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Distal Lung Inflammation clinical trials at UC Health
1 research study open to new patients

  • Mentored Patient-Oriented Research Career Development Award

    open to eligible people ages 18-50

    Asthmatics have inflammation in the large airways (tubes through which air travels in and out of the lungs). The large airways are located in the central lung. New research shows that asthmatics also have inflammation in the small airways. The small airways are located in the peripheral lung (the parts of the lung away from the central lung). Until now, most of the inhaled medications available have been made up of big particles that never reach the peripheral lung. The purpose of this study is to try to measure the level of inflammation in the peripheral lung in asthmatics and see if this inflammation can be decreased with different types of inhaled corticosteroids. The investigators will check airway inflammation before and after use of an inhaled corticosteroid that has a large particle size and should only reach the large airways (Flunisolide-CFC), and before and after use of an inhaled, small particle corticosteroid that should reach both the large and small airways (Flunisolide-HFA). Subjects will make 6 study visits over two phases of the study. In the first phase, the investigators will collect baseline information about subjects while they are using placebo (inactive substance). In the second phase, subjects will take either the large or small particle corticosteroid. Visits will involve questionnaires and various tests measuring lung function (such as spirometry, forced oscillation, and methacholine challenge). Exhaled nitric oxide will be measured as an indication of inflammation. Subjects will also measure and make note of lung function at home twice daily using a peak expiratory flow meter. Two of the visits will involve fiberoptic bronchoscopy so that the investigators may collect cells and tissue samples without surgery. Another two of the visits will involve the use of high resolution computed tomography (HRCT) scans to indirectly evaluate disease in distant parts of the lungs.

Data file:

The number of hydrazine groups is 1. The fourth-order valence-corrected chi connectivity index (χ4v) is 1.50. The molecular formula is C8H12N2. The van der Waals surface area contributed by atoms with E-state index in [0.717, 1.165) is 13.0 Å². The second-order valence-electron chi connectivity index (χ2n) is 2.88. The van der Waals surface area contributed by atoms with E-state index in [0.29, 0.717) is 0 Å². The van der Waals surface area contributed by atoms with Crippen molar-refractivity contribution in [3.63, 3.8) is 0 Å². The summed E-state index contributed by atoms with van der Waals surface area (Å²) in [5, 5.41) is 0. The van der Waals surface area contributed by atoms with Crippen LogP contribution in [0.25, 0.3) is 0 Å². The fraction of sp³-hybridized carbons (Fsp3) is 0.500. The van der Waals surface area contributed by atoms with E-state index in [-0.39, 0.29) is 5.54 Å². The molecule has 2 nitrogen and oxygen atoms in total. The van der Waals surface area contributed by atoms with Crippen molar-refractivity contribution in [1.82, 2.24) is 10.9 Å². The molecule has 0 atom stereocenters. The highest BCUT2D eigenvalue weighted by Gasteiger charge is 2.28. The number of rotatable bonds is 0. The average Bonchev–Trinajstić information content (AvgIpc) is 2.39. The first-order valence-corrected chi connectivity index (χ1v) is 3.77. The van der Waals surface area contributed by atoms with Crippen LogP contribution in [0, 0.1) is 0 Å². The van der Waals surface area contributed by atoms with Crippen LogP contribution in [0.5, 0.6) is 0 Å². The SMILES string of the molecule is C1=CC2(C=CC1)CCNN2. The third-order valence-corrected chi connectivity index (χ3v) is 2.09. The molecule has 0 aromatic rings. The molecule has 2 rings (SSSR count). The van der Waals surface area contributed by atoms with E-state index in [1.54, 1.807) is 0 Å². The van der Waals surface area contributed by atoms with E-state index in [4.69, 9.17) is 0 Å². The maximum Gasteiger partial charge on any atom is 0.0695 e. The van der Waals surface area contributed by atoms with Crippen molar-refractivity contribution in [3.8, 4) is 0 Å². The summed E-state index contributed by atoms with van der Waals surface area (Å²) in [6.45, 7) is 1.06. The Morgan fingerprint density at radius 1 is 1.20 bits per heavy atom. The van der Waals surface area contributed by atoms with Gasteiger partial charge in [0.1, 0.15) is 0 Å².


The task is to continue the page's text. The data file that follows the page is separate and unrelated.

at UCLA

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